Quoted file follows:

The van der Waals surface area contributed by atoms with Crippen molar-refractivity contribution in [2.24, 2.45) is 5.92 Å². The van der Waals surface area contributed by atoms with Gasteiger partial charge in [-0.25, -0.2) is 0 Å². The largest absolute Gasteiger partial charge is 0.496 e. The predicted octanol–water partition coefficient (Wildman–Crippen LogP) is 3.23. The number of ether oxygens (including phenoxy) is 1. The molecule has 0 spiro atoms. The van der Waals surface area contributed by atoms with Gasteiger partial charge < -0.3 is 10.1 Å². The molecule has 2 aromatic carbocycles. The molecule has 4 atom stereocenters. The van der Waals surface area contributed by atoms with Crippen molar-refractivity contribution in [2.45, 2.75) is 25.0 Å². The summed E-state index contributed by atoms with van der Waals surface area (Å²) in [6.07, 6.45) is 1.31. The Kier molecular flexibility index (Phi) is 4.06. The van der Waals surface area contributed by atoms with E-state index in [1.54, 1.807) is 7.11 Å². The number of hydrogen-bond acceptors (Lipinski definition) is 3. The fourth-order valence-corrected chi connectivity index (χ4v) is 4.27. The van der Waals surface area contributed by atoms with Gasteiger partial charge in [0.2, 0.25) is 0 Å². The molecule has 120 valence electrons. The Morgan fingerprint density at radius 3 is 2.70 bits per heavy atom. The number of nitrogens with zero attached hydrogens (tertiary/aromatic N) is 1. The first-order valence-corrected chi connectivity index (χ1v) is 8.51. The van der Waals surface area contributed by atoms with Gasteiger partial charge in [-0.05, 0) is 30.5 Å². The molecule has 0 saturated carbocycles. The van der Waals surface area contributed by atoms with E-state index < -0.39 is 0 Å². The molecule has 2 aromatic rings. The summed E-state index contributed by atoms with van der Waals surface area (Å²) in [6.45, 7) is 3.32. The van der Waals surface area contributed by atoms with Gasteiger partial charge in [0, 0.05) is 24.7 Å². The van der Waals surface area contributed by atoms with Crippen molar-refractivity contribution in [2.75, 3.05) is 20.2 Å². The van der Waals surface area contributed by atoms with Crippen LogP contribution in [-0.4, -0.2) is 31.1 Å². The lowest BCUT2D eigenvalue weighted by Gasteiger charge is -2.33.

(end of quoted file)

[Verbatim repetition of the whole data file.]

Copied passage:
The van der Waals surface area contributed by atoms with Crippen molar-refractivity contribution in [2.24, 2.45) is 5.92 Å². The van der Waals surface area contributed by atoms with Gasteiger partial charge in [-0.25, -0.2) is 0 Å². The largest absolute Gasteiger partial charge is 0.496 e. The predicted octanol–water partition coefficient (Wildman–Crippen LogP) is 3.23. The number of ether oxygens (including phenoxy) is 1. The molecule has 0 spiro atoms. The van der Waals surface area contributed by atoms with Gasteiger partial charge < -0.3 is 10.1 Å². The molecule has 2 aromatic carbocycles. The molecule has 4 atom stereocenters. The van der Waals surface area contributed by atoms with Crippen molar-refractivity contribution in [2.45, 2.75) is 25.0 Å². The summed E-state index contributed by atoms with van der Waals surface area (Å²) in [6.07, 6.45) is 1.31. The Kier molecular flexibility index (Phi) is 4.06. The van der Waals surface area contributed by atoms with E-state index in [1.54, 1.807) is 7.11 Å². The number of hydrogen-bond acceptors (Lipinski definition) is 3. The fourth-order valence-corrected chi connectivity index (χ4v) is 4.27. The van der Waals surface area contributed by atoms with Gasteiger partial charge in [0.2, 0.25) is 0 Å². The molecule has 120 valence electrons. The Morgan fingerprint density at radius 3 is 2.70 bits per heavy atom. The number of nitrogens with zero attached hydrogens (tertiary/aromatic N) is 1. The first-order valence-corrected chi connectivity index (χ1v) is 8.51. The van der Waals surface area contributed by atoms with Gasteiger partial charge in [-0.05, 0) is 30.5 Å². The molecule has 0 saturated carbocycles. The van der Waals surface area contributed by atoms with E-state index < -0.39 is 0 Å². The molecule has 2 aromatic rings. The summed E-state index contributed by atoms with van der Waals surface area (Å²) in [6.45, 7) is 3.32. The van der Waals surface area contributed by atoms with Gasteiger partial charge in [0, 0.05) is 24.7 Å². The van der Waals surface area contributed by atoms with Crippen molar-refractivity contribution in [2.75, 3.05) is 20.2 Å². The van der Waals surface area contributed by atoms with Crippen LogP contribution in [-0.4, -0.2) is 31.1 Å². The lowest BCUT2D eigenvalue weighted by Gasteiger charge is -2.33.